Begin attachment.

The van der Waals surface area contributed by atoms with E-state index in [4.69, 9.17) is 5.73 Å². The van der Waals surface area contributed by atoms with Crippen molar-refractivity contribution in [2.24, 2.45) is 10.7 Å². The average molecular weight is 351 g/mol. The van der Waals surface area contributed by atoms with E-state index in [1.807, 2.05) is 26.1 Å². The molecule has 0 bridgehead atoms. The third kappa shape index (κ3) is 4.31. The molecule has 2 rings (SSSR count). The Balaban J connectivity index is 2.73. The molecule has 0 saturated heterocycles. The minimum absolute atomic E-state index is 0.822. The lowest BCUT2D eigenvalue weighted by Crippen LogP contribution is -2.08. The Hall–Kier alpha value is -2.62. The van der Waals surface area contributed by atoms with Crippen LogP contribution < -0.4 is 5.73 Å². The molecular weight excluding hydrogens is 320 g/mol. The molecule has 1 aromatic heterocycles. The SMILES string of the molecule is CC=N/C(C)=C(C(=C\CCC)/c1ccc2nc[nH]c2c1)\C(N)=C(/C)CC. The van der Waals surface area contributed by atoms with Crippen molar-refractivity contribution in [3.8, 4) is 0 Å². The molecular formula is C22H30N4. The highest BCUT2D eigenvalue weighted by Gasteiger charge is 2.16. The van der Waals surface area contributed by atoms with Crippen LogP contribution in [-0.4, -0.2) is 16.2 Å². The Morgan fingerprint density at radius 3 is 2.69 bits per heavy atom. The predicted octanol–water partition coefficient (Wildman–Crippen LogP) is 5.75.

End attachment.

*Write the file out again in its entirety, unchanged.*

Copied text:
The van der Waals surface area contributed by atoms with E-state index in [4.69, 9.17) is 5.73 Å². The van der Waals surface area contributed by atoms with Crippen molar-refractivity contribution in [2.24, 2.45) is 10.7 Å². The average molecular weight is 351 g/mol. The van der Waals surface area contributed by atoms with E-state index in [1.807, 2.05) is 26.1 Å². The molecule has 0 bridgehead atoms. The third kappa shape index (κ3) is 4.31. The molecule has 2 rings (SSSR count). The Balaban J connectivity index is 2.73. The molecule has 0 saturated heterocycles. The minimum absolute atomic E-state index is 0.822. The lowest BCUT2D eigenvalue weighted by Crippen LogP contribution is -2.08. The Hall–Kier alpha value is -2.62. The van der Waals surface area contributed by atoms with Crippen LogP contribution < -0.4 is 5.73 Å². The molecular weight excluding hydrogens is 320 g/mol. The molecule has 1 aromatic heterocycles. The SMILES string of the molecule is CC=N/C(C)=C(C(=C\CCC)/c1ccc2nc[nH]c2c1)\C(N)=C(/C)CC. The van der Waals surface area contributed by atoms with Crippen molar-refractivity contribution in [3.8, 4) is 0 Å². The molecular formula is C22H30N4. The highest BCUT2D eigenvalue weighted by Gasteiger charge is 2.16. The van der Waals surface area contributed by atoms with Crippen LogP contribution in [-0.4, -0.2) is 16.2 Å². The Morgan fingerprint density at radius 3 is 2.69 bits per heavy atom. The predicted octanol–water partition coefficient (Wildman–Crippen LogP) is 5.75.